On Friday, Cornellians interested in fashion and design will crowd Milstein Hall for a sold-out fashion gala, featuring an interactive sensory exhibition, fashion show and networking event.
Cornell Fashion Collective and Cornell Fashion Industry Network partnered up to put together the event, forming a synergy to provide both industry networking opportunities and immersive creative experiences for the guests.
“CFC has an emphasis on the creative process and runway experience, whereas CFIN deals more so on industry professionals and networking,” said CFC President Devin Schneider ’23. “We thought it would be really beneficial to hold an event for both our organizations.”
Titled “sensate,” the event is themed around different senses. Milstein Hall’s distinct architecture sparked the inspiration behind the theme according to Anna Paaske, creative director at CFC.
“When we first thought about the theme, we were thinking about the venue itself… Milstein can seem like an isolation chamber at times,” Paaske said. “So, at first, we were going to talk about sensory deprivation or sensory isolation as a theme, but we thought that was a little bit too creepy, almost. We wanted to find a way to bring in the feeling of senses into the theme, so that is how we got to the theme of sensate.”
According to Sarah Kim, vice president of finance and operations at CFC, CU Tonight, the University’s student-driven funding commission, is sponsoring the event — allowing it to be free of charge for all attendees.
Nine designers, composed of upperclassmen, were selected to showcase their work at the runway show — Beckett Fine ’24 is one of them.
“It is always an amazing feeling getting to present your work and having people see it,” Fine said. “I think it is a really interesting theme.”
Fine shared his passion for fabrics, emphasizing the sense of touch and designing intentional pieces with sustainability in mind. With his collection for this runway, Fine took on a vintage route, upcycling Cornell vintage gears; he thrifted a 1965 Cornell wool varsity jacket to create pants and reworked Cornell vintage athletic jerseys into a dress.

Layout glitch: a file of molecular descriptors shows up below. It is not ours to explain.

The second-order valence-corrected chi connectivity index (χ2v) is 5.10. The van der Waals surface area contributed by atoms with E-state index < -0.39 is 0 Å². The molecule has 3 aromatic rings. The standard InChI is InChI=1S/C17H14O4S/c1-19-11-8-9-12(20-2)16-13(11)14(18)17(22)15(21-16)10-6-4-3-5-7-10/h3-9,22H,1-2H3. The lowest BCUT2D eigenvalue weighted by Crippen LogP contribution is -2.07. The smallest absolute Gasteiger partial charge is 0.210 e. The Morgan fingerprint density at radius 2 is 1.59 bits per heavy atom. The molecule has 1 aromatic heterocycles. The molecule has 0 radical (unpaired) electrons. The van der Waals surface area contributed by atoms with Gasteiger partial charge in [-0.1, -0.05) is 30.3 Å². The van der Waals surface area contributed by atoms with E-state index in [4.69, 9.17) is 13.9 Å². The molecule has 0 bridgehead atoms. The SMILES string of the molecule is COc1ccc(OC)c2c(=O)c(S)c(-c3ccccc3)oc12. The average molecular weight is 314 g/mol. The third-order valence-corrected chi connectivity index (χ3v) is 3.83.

“I am really sensitive [to] touch. Some fabric just feels awful to me, and I cannot use them at all. And others, I use them more often just because [of] the way that they feel in my hands,” Fine said. “I am big on sustainability and reworking these fabrics. Hopefully, that comes across.”
According to Schneider, CFC’s main goal is to put on an entirely student-run fashion show that welcomes any Cornellian with interest in fashion and design to be a part of the broader fashion world and express creativity.
“There are a lot of organizations at Cornell that have high barriers to entry, and I did not want that,” Schneider said. “This year, I was adamant that anyone who wanted to join could join. The designers do not have to be fashion majors in order to design, and, in fact, a lot of them are not [fashion majors].”
CFIN serves a slightly different purpose. The organization focuses on fostering professional relationships and growth within the fashion realm, according to CFIN President Presley Church.
“[CFIN] serves as Cornell’s link between students and alumni in the fashion industry,” Church wrote in an email to The Sun. “We host professional development workshops and mentorship programs to facilitate meaningful connections within our network.”
The Milstein event also serves as a teaser to the upcoming main shows, which each organization hosts individually.
“We use this event as a trial run for both of our larger events,” Schneider said. “CFIN has their gala on Nov. 19, and then we have our main show, which will be happening on March 11.”
Church urged all attendees to walk into the event on Friday with a mindset to engage and immerse.
“The audience should come to this sold out event ready to engage,” Church wrote. “We encourage them to ask questions about the creative process, participate in interactive elements, and immerse themselves in the sights, sounds, smells, feels and tastes of sensate.”